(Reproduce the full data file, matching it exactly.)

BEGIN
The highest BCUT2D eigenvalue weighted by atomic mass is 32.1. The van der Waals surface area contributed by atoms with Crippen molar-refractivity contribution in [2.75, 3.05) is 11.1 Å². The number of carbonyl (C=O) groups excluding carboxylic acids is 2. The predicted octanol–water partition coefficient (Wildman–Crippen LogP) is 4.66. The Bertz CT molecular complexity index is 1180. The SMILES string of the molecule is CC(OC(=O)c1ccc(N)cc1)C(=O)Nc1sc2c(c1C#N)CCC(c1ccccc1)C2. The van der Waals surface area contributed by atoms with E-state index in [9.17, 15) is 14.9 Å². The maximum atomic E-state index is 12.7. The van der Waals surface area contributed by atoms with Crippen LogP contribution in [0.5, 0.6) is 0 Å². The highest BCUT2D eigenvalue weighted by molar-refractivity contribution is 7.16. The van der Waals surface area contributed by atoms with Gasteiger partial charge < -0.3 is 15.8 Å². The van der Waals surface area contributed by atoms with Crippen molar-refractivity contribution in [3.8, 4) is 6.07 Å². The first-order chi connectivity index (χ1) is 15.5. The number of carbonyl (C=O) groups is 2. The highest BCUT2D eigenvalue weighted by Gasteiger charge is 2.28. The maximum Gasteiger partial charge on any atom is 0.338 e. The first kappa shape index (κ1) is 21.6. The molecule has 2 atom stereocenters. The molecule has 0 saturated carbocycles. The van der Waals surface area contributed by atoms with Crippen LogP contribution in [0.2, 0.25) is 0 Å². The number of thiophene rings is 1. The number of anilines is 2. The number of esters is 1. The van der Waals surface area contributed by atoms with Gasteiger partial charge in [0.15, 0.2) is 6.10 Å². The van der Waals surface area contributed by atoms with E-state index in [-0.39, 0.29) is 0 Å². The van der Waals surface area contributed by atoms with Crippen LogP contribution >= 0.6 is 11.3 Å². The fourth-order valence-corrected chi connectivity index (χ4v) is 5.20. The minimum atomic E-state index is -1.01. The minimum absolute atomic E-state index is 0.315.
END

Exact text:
The highest BCUT2D eigenvalue weighted by atomic mass is 32.1. The van der Waals surface area contributed by atoms with Crippen molar-refractivity contribution in [2.75, 3.05) is 11.1 Å². The number of carbonyl (C=O) groups excluding carboxylic acids is 2. The predicted octanol–water partition coefficient (Wildman–Crippen LogP) is 4.66. The Bertz CT molecular complexity index is 1180. The SMILES string of the molecule is CC(OC(=O)c1ccc(N)cc1)C(=O)Nc1sc2c(c1C#N)CCC(c1ccccc1)C2. The van der Waals surface area contributed by atoms with E-state index in [9.17, 15) is 14.9 Å². The maximum atomic E-state index is 12.7. The van der Waals surface area contributed by atoms with Crippen LogP contribution in [0.5, 0.6) is 0 Å². The highest BCUT2D eigenvalue weighted by molar-refractivity contribution is 7.16. The van der Waals surface area contributed by atoms with Gasteiger partial charge < -0.3 is 15.8 Å². The van der Waals surface area contributed by atoms with Crippen molar-refractivity contribution in [3.8, 4) is 6.07 Å². The first-order chi connectivity index (χ1) is 15.5. The number of carbonyl (C=O) groups is 2. The highest BCUT2D eigenvalue weighted by Gasteiger charge is 2.28. The maximum Gasteiger partial charge on any atom is 0.338 e. The first kappa shape index (κ1) is 21.6. The molecule has 2 atom stereocenters. The molecule has 0 saturated carbocycles. The van der Waals surface area contributed by atoms with Crippen LogP contribution in [0.2, 0.25) is 0 Å². The number of thiophene rings is 1. The number of anilines is 2. The number of esters is 1. The van der Waals surface area contributed by atoms with Gasteiger partial charge in [0.15, 0.2) is 6.10 Å². The van der Waals surface area contributed by atoms with E-state index in [-0.39, 0.29) is 0 Å². The van der Waals surface area contributed by atoms with Crippen LogP contribution >= 0.6 is 11.3 Å². The fourth-order valence-corrected chi connectivity index (χ4v) is 5.20. The minimum atomic E-state index is -1.01. The minimum absolute atomic E-state index is 0.315.